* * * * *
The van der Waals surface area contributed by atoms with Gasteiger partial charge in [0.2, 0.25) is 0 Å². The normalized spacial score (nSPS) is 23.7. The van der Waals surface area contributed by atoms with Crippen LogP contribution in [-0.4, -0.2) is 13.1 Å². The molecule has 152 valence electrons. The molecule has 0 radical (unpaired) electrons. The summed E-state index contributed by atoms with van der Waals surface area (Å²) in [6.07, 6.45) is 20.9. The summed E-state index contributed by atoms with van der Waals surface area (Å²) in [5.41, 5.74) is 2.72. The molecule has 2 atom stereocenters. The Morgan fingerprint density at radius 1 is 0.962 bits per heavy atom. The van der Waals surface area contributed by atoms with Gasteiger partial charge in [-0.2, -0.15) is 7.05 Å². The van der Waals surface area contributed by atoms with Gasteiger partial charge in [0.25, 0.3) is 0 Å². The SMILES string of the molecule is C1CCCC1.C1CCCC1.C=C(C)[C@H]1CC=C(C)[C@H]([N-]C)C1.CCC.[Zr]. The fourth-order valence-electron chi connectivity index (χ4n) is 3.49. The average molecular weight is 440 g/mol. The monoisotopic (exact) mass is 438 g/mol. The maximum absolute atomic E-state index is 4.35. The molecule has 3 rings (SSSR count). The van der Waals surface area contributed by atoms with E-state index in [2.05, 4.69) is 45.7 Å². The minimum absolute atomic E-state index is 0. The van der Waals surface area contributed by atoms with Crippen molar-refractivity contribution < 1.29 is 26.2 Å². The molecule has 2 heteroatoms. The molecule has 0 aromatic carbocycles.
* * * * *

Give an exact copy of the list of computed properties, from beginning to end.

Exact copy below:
The van der Waals surface area contributed by atoms with Gasteiger partial charge in [0.2, 0.25) is 0 Å². The normalized spacial score (nSPS) is 23.7. The van der Waals surface area contributed by atoms with Crippen LogP contribution in [-0.4, -0.2) is 13.1 Å². The molecule has 152 valence electrons. The molecule has 0 radical (unpaired) electrons. The summed E-state index contributed by atoms with van der Waals surface area (Å²) in [6.07, 6.45) is 20.9. The summed E-state index contributed by atoms with van der Waals surface area (Å²) in [5.41, 5.74) is 2.72. The molecule has 2 atom stereocenters. The Morgan fingerprint density at radius 1 is 0.962 bits per heavy atom. The van der Waals surface area contributed by atoms with Gasteiger partial charge in [-0.2, -0.15) is 7.05 Å². The van der Waals surface area contributed by atoms with Gasteiger partial charge in [0.25, 0.3) is 0 Å². The SMILES string of the molecule is C1CCCC1.C1CCCC1.C=C(C)[C@H]1CC=C(C)[C@H]([N-]C)C1.CCC.[Zr]. The fourth-order valence-electron chi connectivity index (χ4n) is 3.49. The average molecular weight is 440 g/mol. The monoisotopic (exact) mass is 438 g/mol. The maximum absolute atomic E-state index is 4.35. The molecule has 3 rings (SSSR count). The van der Waals surface area contributed by atoms with E-state index in [2.05, 4.69) is 45.7 Å². The minimum absolute atomic E-state index is 0. The van der Waals surface area contributed by atoms with Crippen molar-refractivity contribution < 1.29 is 26.2 Å². The molecule has 2 heteroatoms. The molecule has 0 aromatic carbocycles.